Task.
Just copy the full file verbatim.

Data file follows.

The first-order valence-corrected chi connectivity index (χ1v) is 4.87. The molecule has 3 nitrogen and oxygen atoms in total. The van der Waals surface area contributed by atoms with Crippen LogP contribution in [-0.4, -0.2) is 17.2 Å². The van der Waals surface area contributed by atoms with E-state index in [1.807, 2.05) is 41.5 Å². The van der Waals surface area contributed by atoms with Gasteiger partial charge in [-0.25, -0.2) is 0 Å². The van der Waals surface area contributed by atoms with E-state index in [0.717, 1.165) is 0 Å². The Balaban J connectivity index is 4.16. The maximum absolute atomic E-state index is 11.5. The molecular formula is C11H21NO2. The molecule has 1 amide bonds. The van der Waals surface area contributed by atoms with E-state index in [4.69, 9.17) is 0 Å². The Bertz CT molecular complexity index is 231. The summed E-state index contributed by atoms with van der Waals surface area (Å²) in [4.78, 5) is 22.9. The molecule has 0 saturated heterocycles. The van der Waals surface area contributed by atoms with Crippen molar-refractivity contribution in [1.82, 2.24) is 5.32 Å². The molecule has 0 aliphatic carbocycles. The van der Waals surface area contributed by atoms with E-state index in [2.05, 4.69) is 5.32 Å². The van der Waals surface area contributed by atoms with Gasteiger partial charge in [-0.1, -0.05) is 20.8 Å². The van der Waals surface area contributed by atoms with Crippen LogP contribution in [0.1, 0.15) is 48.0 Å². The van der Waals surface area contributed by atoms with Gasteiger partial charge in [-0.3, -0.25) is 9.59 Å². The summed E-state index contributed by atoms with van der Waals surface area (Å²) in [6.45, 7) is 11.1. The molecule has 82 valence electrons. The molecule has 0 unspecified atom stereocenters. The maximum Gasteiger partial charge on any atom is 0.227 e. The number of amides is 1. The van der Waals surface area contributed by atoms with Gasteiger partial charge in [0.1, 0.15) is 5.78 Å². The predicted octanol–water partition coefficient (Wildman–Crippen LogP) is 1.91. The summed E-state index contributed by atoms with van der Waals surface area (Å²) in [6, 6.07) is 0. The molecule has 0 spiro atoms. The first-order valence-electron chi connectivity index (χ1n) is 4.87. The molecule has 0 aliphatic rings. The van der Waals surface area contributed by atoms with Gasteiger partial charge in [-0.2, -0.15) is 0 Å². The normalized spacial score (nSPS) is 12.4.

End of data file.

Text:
The first-order valence-corrected chi connectivity index (χ1v) is 4.87. The molecule has 3 nitrogen and oxygen atoms in total. The van der Waals surface area contributed by atoms with Crippen LogP contribution in [-0.4, -0.2) is 17.2 Å². The van der Waals surface area contributed by atoms with E-state index in [1.807, 2.05) is 41.5 Å². The van der Waals surface area contributed by atoms with Gasteiger partial charge in [-0.25, -0.2) is 0 Å². The van der Waals surface area contributed by atoms with E-state index in [0.717, 1.165) is 0 Å². The Balaban J connectivity index is 4.16. The maximum absolute atomic E-state index is 11.5. The molecular formula is C11H21NO2. The molecule has 1 amide bonds. The van der Waals surface area contributed by atoms with E-state index in [4.69, 9.17) is 0 Å². The Bertz CT molecular complexity index is 231. The summed E-state index contributed by atoms with van der Waals surface area (Å²) in [4.78, 5) is 22.9. The molecule has 0 saturated heterocycles. The van der Waals surface area contributed by atoms with Crippen molar-refractivity contribution in [1.82, 2.24) is 5.32 Å². The molecule has 0 aliphatic carbocycles. The van der Waals surface area contributed by atoms with E-state index in [2.05, 4.69) is 5.32 Å². The van der Waals surface area contributed by atoms with Gasteiger partial charge in [-0.1, -0.05) is 20.8 Å². The van der Waals surface area contributed by atoms with Crippen LogP contribution in [0.1, 0.15) is 48.0 Å². The van der Waals surface area contributed by atoms with Gasteiger partial charge in [-0.3, -0.25) is 9.59 Å². The summed E-state index contributed by atoms with van der Waals surface area (Å²) in [6.45, 7) is 11.1. The molecule has 82 valence electrons. The molecule has 0 unspecified atom stereocenters. The maximum Gasteiger partial charge on any atom is 0.227 e. The number of amides is 1. The van der Waals surface area contributed by atoms with Gasteiger partial charge in [0.1, 0.15) is 5.78 Å². The predicted octanol–water partition coefficient (Wildman–Crippen LogP) is 1.91. The summed E-state index contributed by atoms with van der Waals surface area (Å²) in [6, 6.07) is 0. The molecule has 0 spiro atoms. The first-order valence-electron chi connectivity index (χ1n) is 4.87. The molecule has 0 aliphatic rings. The van der Waals surface area contributed by atoms with Gasteiger partial charge in [-0.2, -0.15) is 0 Å². The normalized spacial score (nSPS) is 12.4.